I hear what you’re saying. And you’re right, it’s refreshing to have some positivity spilling out of people’s mouths when talking about another country. But the problem is just how seriously Japan takes its own image abroad. Seriously, the Japanese are obsessed with how other countries view them. Entire TV shows swell with interviews of foreigners declaring their love for Japan. And the locals lap that up – at the expense of addressing their very real problems. For example, Japan has a serious problem with bullying, both in schools and in the workplace. It can be invisible to the untrained eye due to the language barrier and how the bullying manifests itself in subtle, culturally-based ways. So when you get a microphone pushed under the nose of Johnny Foreigner saying “oh, Japanese people are so polite!”, it diverts attention away from that fact. Things like this get repeated so often to the Japanese public that there’s a general vibe that the whole world has a love affair with Japan, that any problems Japan may have are not as bad as other countries. Why work hard to resolve a bullying epidemic when the whole world is telling you that your country isn’t that bad? When Japanese people constantly hear from abroad how safe it is here, it glosses over issues like domestic violence, which is rampant. And when the whole world keeps praising you, a Japanese local can’t help but build an image of the outside world as being dangerous, rude and scary by comparison.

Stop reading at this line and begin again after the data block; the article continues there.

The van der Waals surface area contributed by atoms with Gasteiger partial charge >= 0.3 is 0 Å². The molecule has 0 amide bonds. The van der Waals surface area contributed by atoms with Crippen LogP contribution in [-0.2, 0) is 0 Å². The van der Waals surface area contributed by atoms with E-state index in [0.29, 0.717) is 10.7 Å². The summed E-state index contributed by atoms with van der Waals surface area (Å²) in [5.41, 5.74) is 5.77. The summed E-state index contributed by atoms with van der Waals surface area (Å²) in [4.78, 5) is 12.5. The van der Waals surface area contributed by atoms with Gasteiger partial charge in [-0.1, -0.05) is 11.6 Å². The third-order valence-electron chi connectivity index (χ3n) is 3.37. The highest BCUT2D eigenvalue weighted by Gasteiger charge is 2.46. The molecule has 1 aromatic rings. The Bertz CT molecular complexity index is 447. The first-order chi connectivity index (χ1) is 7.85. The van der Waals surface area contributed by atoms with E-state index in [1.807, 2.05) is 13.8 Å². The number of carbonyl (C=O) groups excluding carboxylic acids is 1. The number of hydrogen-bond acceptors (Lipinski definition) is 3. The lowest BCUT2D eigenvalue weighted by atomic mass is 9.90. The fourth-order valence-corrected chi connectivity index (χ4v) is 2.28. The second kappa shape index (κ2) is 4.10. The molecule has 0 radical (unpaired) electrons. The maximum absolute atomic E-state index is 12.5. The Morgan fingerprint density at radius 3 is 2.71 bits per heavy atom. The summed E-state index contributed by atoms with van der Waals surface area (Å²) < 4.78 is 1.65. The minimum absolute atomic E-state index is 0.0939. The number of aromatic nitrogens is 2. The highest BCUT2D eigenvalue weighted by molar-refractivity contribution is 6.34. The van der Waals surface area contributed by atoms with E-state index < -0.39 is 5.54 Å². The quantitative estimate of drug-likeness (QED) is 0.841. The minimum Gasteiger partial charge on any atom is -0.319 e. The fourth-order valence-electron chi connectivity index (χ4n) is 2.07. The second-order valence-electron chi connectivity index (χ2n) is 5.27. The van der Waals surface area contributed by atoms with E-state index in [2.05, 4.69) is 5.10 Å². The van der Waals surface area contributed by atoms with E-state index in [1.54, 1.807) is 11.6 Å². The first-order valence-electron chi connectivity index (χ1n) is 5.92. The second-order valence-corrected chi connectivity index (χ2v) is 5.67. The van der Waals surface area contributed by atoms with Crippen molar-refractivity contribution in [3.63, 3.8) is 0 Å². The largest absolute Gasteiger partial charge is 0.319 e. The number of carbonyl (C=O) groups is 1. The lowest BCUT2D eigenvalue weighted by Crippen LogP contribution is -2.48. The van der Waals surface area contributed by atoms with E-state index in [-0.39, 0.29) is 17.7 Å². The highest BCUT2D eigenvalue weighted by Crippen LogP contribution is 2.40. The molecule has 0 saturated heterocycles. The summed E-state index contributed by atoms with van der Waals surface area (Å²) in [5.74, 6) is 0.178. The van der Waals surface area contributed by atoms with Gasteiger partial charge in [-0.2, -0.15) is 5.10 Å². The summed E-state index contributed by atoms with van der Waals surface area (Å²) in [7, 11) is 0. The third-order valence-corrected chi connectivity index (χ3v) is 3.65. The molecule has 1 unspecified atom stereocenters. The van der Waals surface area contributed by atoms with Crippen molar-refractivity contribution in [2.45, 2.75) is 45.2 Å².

Now, this isn’t really Johnny Foreigner’s fault – he’s just trying to be nice to the Japanese interviewer. It’s a combination of the Japanese media and its filter of criticism, and the inherent desire of Japanese people to have a good image and self-esteem. But it is damaging Japan as a whole, I think. It’s making Japan complacent, skewing the vision of the outside world as being an uncivilised mess that is constantly in awe of Japan’s sense of order, when the truth is that many countries are catching up and overtaking it. 99.9% of the time the outside world wakes up, lives, works and returns to sleep just fine without a single passing thought to Japan.
One of the reasons Japan achieved the economic miracle of the postwar period is that it was obvious to all how far behind Japan was, and it worked tirelessly to catch up. Nowadays Japan acts like it is in a constant epilogue, it’s journey completed, destined to be praised as The Best Place Ever for the rest of time.
Praise is good where it is due, but Japan would benefit from being called out on its bad points now and then, especially from abroad. It wouldn’t tarnish the image of Japan to have one or two eye-opening documentaries on the problems this country faces. It would sting the public, but it might just energise them into action once more, and fight to properly earn that positive image rather than just coast on it.